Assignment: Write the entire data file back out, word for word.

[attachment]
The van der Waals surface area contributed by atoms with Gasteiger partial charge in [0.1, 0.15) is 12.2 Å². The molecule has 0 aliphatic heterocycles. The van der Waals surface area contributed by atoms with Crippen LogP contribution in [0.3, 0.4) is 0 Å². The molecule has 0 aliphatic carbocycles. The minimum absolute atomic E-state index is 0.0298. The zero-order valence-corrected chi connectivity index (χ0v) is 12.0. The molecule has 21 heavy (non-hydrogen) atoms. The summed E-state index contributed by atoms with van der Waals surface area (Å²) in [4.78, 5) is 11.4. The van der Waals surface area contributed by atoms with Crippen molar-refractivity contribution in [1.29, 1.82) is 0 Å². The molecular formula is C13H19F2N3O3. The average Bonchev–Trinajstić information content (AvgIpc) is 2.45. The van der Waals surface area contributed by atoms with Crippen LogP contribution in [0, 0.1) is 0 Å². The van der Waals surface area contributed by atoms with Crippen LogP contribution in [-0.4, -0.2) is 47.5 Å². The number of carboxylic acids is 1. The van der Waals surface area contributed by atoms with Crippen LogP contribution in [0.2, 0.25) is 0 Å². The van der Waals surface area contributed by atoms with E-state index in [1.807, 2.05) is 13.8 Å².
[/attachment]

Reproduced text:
The van der Waals surface area contributed by atoms with Gasteiger partial charge in [0.1, 0.15) is 12.2 Å². The molecule has 0 aliphatic heterocycles. The van der Waals surface area contributed by atoms with Crippen LogP contribution in [0.3, 0.4) is 0 Å². The molecule has 0 aliphatic carbocycles. The minimum absolute atomic E-state index is 0.0298. The zero-order valence-corrected chi connectivity index (χ0v) is 12.0. The molecule has 21 heavy (non-hydrogen) atoms. The summed E-state index contributed by atoms with van der Waals surface area (Å²) in [4.78, 5) is 11.4. The van der Waals surface area contributed by atoms with Crippen molar-refractivity contribution in [1.29, 1.82) is 0 Å². The molecular formula is C13H19F2N3O3. The average Bonchev–Trinajstić information content (AvgIpc) is 2.45. The van der Waals surface area contributed by atoms with Crippen LogP contribution in [0, 0.1) is 0 Å². The van der Waals surface area contributed by atoms with Crippen LogP contribution in [-0.4, -0.2) is 47.5 Å². The number of carboxylic acids is 1. The van der Waals surface area contributed by atoms with Crippen LogP contribution in [0.2, 0.25) is 0 Å². The van der Waals surface area contributed by atoms with E-state index in [1.807, 2.05) is 13.8 Å².